The use of CPB influences coagulation and inflammation [24]. Most coagulation factors and inhibitors are reduced by approximately 30% to 40% after an average CPB of 138 minutes [25]. The observed fall in FVIII (83% to 43%) thus followed the same pattern in this HA patient [26]. In none-hemophiliac patients, FVIII and von Willebrand factor (vWF) levels are maintained due to the endothelial release of stored FVIII/vWF. Nevertheless, because of beforehand actions of administrating FVIII, no major bleeding was observed in our HA patient. The perioperative coagulation plan for HA patients should be based on a teamwork of hematologists, anaesthesiologists, surgeons, and perfusionists [27].

The volume of solution (crystalloids) expected to prime tubes and reservoir in the CPB circuit regularly are up to one-third of the adult blood volume. The magnitude of hemodilution caused by this priming solution can be diminished by several maneuvers [28]. Retrograde autologous priming (RAP) was applied to our case to minimize the initial prime (1200 ml) to 800 mL. Patients with low haemoglobin tend to endure the dilutional consequences of CPB to a more notable degree. Fortunately, Hematocrit of our 16-year-old patient was 42%, which was decreased to 35% after CPB, a reduction which is less than usual [29].

Activated partial thromboplastin time (aPTT) is commonly used as a screening test and for confirmation of FVIII replacement in the perioperative management of HA [30-32]. In none-hemophilic patients who underwent CPB, the mean aPTT is lengthened from 31 to 36 seconds after CPB (a 17% increase from baseline), while mean international normalized ratio (INR) is prolonged from 1.1 to 1.8 (65% increase) [33, 34]. The observed changes in PT/aPTT in our patient were similar to none-hemophilic patients before and after CPB, and this confirms that aPTT is relatively insensitive to coagulation factor losses.

The ACT is the backbone system for heparin titration during cardiovascular procedures, but this contact-activated test is strongly affected by FVIII levels [35]. The prolongation of ACTs by very low FVIII may theoretically result in underdosing of heparin. Inadequacy in monitoring heparin with ACT may result in overdosing of Protamine, which itself inhibits thrombin generation, and may increase hemorrhaging [36]. Because we had constituted FVIII up to 100%, ACT was even lower of 480 seconds in the first attempt of heparin administration, and we should have used another half-dose.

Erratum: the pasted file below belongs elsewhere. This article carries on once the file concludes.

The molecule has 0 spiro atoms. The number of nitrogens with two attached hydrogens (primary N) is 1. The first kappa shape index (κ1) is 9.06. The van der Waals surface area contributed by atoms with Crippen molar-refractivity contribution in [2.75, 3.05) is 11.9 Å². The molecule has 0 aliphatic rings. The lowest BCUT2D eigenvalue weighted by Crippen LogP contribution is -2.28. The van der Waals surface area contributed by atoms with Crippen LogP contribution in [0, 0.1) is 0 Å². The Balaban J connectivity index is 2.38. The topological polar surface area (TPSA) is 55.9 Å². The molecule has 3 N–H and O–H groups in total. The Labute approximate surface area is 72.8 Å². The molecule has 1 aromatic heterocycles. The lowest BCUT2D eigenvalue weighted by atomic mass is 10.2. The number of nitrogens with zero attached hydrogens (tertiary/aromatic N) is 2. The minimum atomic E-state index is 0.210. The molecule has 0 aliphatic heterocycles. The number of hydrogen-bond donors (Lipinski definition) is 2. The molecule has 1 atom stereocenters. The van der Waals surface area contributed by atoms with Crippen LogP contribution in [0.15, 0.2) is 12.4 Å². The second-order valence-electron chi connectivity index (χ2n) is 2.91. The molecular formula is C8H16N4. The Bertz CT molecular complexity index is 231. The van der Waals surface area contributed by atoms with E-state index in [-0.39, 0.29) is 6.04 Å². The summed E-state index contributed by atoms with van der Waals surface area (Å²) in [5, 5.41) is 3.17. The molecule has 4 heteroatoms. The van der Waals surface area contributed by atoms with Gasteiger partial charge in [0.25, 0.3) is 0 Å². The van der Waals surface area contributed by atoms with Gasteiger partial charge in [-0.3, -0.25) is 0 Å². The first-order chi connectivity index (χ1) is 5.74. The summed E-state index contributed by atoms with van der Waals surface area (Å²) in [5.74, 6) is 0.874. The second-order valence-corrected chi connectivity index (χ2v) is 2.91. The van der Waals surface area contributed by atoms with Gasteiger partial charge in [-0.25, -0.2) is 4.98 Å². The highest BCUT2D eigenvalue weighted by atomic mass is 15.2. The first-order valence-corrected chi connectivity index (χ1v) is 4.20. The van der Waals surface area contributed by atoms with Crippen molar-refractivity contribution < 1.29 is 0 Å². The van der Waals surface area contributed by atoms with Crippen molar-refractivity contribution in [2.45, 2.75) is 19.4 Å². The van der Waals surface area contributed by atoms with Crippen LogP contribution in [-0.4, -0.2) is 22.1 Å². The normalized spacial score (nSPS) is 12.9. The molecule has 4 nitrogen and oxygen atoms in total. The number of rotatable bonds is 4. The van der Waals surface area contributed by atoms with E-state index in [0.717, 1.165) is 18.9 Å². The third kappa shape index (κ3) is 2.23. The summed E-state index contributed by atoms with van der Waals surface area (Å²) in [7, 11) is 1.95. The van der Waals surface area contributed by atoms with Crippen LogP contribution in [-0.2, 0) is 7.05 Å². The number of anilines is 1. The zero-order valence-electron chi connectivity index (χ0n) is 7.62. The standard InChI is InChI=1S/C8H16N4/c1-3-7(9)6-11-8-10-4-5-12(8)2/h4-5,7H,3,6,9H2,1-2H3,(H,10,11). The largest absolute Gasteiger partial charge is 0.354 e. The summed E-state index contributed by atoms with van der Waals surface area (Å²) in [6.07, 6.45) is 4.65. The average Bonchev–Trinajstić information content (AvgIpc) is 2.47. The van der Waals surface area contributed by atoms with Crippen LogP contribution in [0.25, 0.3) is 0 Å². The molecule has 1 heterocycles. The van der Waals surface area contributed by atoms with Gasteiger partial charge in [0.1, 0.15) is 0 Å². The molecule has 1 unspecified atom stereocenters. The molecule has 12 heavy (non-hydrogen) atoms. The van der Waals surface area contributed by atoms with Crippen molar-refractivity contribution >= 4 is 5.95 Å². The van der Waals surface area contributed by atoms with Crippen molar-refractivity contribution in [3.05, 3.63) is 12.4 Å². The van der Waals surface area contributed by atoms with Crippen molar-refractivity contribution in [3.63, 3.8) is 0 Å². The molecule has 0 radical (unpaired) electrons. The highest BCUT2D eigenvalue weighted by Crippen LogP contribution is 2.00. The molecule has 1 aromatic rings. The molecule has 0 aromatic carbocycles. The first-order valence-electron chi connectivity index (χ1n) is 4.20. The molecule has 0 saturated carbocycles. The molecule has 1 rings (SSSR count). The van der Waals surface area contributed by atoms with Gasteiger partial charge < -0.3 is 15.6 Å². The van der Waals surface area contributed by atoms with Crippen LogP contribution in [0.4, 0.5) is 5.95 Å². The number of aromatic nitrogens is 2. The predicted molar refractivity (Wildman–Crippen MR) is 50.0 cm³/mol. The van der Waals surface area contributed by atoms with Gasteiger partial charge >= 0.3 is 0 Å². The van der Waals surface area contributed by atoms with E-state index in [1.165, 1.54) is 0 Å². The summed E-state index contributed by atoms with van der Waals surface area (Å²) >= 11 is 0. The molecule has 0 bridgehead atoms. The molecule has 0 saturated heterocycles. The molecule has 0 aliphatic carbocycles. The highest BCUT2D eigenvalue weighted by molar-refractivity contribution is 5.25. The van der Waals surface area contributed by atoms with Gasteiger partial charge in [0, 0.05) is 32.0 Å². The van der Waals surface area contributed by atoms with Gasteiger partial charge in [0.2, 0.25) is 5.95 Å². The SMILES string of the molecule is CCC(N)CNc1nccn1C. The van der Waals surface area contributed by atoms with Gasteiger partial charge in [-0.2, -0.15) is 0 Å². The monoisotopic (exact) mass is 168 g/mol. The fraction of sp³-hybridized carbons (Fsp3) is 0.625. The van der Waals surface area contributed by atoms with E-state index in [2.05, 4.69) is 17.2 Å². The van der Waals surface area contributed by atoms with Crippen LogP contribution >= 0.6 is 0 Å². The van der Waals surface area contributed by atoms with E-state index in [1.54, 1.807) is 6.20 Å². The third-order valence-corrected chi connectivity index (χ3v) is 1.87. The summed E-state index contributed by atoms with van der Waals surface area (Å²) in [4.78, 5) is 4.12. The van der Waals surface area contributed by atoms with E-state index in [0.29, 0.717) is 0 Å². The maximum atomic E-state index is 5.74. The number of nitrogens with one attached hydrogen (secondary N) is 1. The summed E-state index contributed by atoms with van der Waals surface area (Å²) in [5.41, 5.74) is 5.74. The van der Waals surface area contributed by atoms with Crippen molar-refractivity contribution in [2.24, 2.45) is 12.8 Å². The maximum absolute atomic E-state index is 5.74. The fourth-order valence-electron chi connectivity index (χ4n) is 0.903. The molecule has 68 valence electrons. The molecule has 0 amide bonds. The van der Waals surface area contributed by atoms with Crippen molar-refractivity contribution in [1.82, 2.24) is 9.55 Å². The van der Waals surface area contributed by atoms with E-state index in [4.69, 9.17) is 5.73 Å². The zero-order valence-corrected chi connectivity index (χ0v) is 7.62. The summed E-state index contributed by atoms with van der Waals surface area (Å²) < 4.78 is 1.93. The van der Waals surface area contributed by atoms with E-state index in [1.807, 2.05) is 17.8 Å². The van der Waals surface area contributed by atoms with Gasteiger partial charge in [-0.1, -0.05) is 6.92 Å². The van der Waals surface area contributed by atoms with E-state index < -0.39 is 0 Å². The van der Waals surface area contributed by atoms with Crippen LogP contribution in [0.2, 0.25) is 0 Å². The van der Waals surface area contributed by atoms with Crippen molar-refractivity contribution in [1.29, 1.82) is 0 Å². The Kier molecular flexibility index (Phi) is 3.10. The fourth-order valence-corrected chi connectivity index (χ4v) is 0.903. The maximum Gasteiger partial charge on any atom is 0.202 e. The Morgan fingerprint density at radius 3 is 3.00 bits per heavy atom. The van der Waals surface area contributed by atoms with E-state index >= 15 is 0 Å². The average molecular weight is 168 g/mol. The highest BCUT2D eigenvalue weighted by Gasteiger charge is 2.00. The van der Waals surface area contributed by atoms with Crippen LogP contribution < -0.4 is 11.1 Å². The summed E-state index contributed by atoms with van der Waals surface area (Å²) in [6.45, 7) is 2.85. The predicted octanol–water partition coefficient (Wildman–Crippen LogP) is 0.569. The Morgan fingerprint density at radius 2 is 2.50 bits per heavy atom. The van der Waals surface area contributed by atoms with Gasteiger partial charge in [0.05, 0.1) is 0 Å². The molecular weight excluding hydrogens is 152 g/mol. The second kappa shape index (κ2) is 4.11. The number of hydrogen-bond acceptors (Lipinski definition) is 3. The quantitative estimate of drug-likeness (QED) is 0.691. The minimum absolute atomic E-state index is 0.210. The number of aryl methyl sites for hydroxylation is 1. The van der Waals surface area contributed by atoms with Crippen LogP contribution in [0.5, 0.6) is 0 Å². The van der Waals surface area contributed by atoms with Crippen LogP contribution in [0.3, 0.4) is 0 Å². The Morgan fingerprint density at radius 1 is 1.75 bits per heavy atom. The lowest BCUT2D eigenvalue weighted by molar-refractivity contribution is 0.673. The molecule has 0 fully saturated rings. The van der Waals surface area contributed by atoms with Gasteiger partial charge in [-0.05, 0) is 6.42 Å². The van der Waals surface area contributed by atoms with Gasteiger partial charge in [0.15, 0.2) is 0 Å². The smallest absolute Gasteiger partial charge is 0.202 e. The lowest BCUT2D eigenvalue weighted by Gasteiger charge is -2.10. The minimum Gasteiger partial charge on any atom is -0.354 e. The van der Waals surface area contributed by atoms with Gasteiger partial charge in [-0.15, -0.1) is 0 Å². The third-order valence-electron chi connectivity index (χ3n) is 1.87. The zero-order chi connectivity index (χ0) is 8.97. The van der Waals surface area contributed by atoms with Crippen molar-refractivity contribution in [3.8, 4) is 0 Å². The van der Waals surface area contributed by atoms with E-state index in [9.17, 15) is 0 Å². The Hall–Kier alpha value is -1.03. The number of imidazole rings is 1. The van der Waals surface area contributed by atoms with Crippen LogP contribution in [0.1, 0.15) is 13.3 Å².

Conclusion

Devising a clear plan and interaction of anaesthesia, surgery, and CPB team can result in a less-morbid cardiovascular surgery in HA patients. The current essay indicated some approaches to be safe for avoiding complications perioperatively. A multidisciplinary decision on factor VIII compensation, autologous blood salvage, right lateral incision, RAP on CPB were some examples of communication among teams to achieve the best result in an HA patient who has congenital heart disease.

Article Info

Article Type
Case Report
Publication history
Received: Tue 17, Aug 2021
Accepted: Tue 21, Sep 2021
Published: Thu 30, Sep 2021
Copyright
© 2021 Kianoush Saberi. This is an open-access article distributed under the terms of the Creative Commons Attribution License, which permits unrestricted use, distribution, and reproduction in any medium, provided the original author and source are credited. Hosting by Science Repository. All rights reserved.
DOI: 10.31487/j.SCR.2021.09.15

Author Info

Corresponding Author
Kianoush Saberi
Tehran University of Medical Sciences, Imam Khomeini Hospital, Tehran, Iran

Figures & Tables